Thursday, June 14, 2012

iTalk iPads

On April 16, 2012 twentyfive iPads arrived in my classroom and my teaching life changed completely.  Prior to that date I thought iPads might be helpful in education.  Now I KNOW they are.  I am stunned by what the term "digital native" really means.  My students have not only surpassed me in their understanding of iPads, they are also fearless in learning more.  There is no hope, not even itty bitty, that I can ever again be "the sage on the stage" when the iPads are being used.  For years I have expoused on wanting to be the "guide on the side, not the sage on the stage", but now I am living it.  (... and there are moments that I really would like to be the sage - just sayin'.)

I was challenged by my district to use free apps as much as possible.  (Just think about the math:  each app you buy you have to buy for 25 iPads, even with the 50% educational discount, this begins to add up).  Well, I am pleased to say that there are many, many, many WONDERFUL free apps out there.

Here are four favorites:

Sushi Monster - This is one crazy app and my students loved using it!  In this app students are challenged to add and multiply to feed the Sushi monster.  I love it because the children are given the sum and must find the two numbers to add together to get that sum.  Students may select their level and may also select multiplication (which was a wonderful challenge for my firsties who were ready for multiplication). This app was a little too hard for my kinders, but perfect for my firsties.
Sushi Monster

Sock Puppets - I discovered this app the last week of school, quickly introduced it and suddenly my students were making plays on their iPads.  My kiddos LOVED it!  I also loved it because it reinforced the ideas of character and setting.  First, students choose their characters (all sock puppets, of course).  Then they choose a setting.  They can also add details to the setting (microphones anyone?).  Finally, they get to record.  The mouth of each sock puppet moves as the children speak.  (Lip-syncing with sock puppets!!)  Even better, there is a way to change your voice by making it higher or lower.  I created a sock puppet play to introduce this app and my students had no idea that I had recorded my own voice.  Too funny!  The plays have to be one minute or less, but that worked for us.  (You can buy a VIP Content Pass to add more options, but I plan to stick to the free version.)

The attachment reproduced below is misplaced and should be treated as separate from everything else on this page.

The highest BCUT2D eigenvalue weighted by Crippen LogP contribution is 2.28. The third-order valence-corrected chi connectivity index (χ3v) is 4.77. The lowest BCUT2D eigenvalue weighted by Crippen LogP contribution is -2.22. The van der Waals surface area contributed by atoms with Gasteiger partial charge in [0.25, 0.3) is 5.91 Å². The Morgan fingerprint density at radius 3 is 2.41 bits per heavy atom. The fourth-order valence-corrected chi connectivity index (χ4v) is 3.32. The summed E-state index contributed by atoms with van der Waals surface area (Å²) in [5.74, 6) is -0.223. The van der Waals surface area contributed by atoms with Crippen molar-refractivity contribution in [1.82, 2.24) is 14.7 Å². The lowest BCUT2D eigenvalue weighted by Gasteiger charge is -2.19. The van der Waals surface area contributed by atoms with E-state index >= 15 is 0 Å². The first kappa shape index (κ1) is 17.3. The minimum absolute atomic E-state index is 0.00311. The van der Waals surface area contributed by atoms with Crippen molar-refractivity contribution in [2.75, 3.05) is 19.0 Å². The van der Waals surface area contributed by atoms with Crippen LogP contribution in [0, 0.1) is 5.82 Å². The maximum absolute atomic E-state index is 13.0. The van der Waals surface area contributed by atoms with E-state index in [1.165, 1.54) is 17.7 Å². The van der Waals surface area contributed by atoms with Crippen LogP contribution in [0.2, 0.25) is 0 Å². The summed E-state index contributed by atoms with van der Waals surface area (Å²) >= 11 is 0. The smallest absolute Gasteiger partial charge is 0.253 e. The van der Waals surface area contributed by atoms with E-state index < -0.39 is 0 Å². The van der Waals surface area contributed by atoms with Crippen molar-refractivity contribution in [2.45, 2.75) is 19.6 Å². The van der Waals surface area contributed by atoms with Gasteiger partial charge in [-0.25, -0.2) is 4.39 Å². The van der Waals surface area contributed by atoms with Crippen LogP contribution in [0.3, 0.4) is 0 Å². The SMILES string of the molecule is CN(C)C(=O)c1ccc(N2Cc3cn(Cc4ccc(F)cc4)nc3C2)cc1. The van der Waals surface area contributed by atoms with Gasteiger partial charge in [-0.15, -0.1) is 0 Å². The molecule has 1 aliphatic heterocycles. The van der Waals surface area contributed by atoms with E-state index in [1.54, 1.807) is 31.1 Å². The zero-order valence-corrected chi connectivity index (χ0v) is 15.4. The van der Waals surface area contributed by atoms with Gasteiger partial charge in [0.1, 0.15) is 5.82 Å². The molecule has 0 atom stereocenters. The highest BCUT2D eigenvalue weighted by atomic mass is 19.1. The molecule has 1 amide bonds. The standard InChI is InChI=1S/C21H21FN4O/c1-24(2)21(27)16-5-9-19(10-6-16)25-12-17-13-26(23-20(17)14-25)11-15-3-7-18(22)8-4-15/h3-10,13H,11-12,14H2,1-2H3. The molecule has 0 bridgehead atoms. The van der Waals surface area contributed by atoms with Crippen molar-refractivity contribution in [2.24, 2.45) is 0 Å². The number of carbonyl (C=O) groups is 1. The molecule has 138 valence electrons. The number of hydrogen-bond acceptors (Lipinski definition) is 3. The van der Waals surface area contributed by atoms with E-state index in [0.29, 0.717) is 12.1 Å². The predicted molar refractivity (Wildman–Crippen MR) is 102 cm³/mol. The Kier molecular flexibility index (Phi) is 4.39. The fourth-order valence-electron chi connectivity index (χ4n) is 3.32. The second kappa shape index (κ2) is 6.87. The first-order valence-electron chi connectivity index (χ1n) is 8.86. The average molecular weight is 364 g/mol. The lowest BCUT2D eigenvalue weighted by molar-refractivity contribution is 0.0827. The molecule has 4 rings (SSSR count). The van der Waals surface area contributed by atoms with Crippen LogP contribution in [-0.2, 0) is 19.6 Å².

Sock Puppets

Monkey Drum - When we voted for our favorite app, Monkey Drum won by a landslide.  Why?  I am not sure.  This app is all about a monkey who plays a drum.  The children can mimic the sounds the monkey makes or create their own tunes.  The children loved to create songs and then have me listen.  This app was reserved for Free Choice Time in my class and it was selected during that time by most students.  During Free Choice Time, I let them unplug their headphones and the noise was (almost) deafening.  But they loved it.
Monkey Drum

Rover - If I got to vote for App of the Year, this app would get my vote.  It is a utility app that allows an iPad to use Flash content.  You see Apple (the maker of iPads) and Adobe (the maker of Flash) don't get along so anything with Flash content does not work on iPads.  This meant that my students couldn't use Raz-Kids or anything else with Flash.  Boo!  Hiss!  Enter Rover, my hero!  Rover allows items with Flash to be streamed onto your iPad (think about how NetFlix streams movies).  Amazing!  All year when my students finished work, I let them read.  Once Rover entered our lives, they could pull out their iPads and read books from Raz-Kids.  (Note:  Raz-Kids is NOT free.  I pay about $80 a year for a class subscription to it.)

Well, that's all for now.

Love to all,



  1. It is amazing how quickly they absorb technology, isn't it? Thanks for sharing these apps...I'll have to check them out! I'm your newest follower. :)

    Teaching Maddeness